By Daniel Griswold
With Congress' battered Democratic majority needing a base-energizing success to take into the fall elections — and with climate-change legislation stumbling badly out of the gate — party leaders suggested last week that they may bring immigration reform in from the cold this year after all.
It would be a good choice for Democrats. If a few Republicans can be persuaded to consider immigration reform on its merits — and not through the xenophobic lens of a noisy minority within their base — President Obama could score a legislative victory in a filibuster-free walk.
The evidence favoring immigration reform is stark in a way that ought to appeal to Republicans. A robust temporary-worker program would reduce illegal immigration and add billions of dollars in productivity to the U.S. economy.
Without immigration reform, the problem of illegal immigration will only grow worse as the U.S. labor market slowly recovers from the recession. The number of illegal immigrants in the United States has dropped to 11 million from its peak in 2007, but it will likely begin to grow again as demand for less-skilled workers picks up with the economy.
The economic and demographic realities that have fueled illegal immigration are still in place. In normal years, the U.S. economy produces hundreds of thousands of new jobs in retail, landscaping, food preparation and service, and home and commercial cleaning, all of which attract immigrants with limited job skills.
At the same time, the number of native-born Americans satisfied with such jobs continues to decline as the population becomes older and better-educated. The number of adult Americans without a high school diploma is expected to drop by another two to three million over the next decade. Yet our immigration system offers no means for a sufficient number of foreign-born workers to enter the country legally and fill that gap. So they enter illegally.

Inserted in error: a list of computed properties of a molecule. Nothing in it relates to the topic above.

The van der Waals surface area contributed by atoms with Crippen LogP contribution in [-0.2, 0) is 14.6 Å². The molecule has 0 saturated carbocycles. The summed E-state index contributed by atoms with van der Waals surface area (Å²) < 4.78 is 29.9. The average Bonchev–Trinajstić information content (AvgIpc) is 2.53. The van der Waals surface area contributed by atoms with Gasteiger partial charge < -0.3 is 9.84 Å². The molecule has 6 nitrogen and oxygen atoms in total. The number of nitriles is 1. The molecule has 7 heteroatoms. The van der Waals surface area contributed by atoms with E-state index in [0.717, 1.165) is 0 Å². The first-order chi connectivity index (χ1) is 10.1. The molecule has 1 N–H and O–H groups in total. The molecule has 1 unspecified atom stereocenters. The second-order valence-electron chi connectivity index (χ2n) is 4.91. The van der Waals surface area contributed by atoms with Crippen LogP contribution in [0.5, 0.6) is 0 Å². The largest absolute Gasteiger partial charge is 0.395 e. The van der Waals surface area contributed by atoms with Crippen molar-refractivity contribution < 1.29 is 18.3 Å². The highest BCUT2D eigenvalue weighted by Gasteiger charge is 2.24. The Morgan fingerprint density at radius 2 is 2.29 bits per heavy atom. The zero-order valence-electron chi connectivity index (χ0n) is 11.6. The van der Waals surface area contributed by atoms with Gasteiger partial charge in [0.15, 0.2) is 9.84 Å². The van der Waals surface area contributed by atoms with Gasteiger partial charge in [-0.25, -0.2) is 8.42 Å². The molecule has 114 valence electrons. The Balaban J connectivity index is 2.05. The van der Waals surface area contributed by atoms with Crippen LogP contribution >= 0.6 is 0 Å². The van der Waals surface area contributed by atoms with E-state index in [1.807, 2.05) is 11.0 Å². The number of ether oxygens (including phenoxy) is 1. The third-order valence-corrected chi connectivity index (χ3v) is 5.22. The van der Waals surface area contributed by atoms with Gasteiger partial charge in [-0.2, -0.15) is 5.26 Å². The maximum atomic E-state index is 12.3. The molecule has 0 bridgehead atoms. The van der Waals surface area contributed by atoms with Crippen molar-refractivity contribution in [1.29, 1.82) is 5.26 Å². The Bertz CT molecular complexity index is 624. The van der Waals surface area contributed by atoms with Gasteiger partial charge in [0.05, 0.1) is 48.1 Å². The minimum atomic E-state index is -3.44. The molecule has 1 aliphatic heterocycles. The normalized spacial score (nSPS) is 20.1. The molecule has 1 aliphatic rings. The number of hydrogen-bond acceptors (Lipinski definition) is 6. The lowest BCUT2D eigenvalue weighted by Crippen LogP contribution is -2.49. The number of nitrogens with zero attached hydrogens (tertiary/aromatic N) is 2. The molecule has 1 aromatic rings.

The key to reducing illegal immigration will be a strong temporary-worker program. This has been the missing ingredient of past efforts.
The 1986 Immigration Reform and Control Act legalized almost three million illegal immigrants. It also ramped up enforcement through increased border patrols and sanctions against those employing illegal workers. Yet it contained no provision for expanding legal immigration. Today, everybody agrees the act was a failure.
We know from experience that expanding opportunities for legal immigration can sharply reduce illegal immigration. In the 1950s, Congress dramatically expanded the number of temporary-worker visas through the Bracero Program. The result was a 95 percent drop in arrests at the border. If Mexican and Central American workers know they can enter the country legally to fill jobs, they will be far less likely to enter illegally.
A workable temporary-visa program would allow border agents to concentrate their efforts on intercepting real criminals and terrorists at the border. It would also reduce the temptation to hire illegal workers, in turn reducing the need to raid workplaces and impose national ID cards, employment verification systems, and other burdens on American citizens.
Allowing more legal workers to enter the country would also boost the productive capacity of our economy by allowing important sectors to expand, creating more middle-class employment opportunities for Americans. A 2009 Cato Institute study predicted that a sufficient temporary-worker program would boost the real income of U.S. households by $180 billion a year. A January study by the Center for American Progress came to a similar conclusion.
Enforcing a flawed immigration system has wasted tax dollars, frustrated the public, and created an underground labor force living in a legal twilight zone. The answer is comprehensive reform offering earned legalization to the millions of undocumented workers already here, temporary visas to new workers to meet our future labor needs, and sensible enforcement aimed at the remaining small minority that refuses to work within the new system.
The president and lawmakers from both parties need only look at the available data to find the path to effective immigration reform.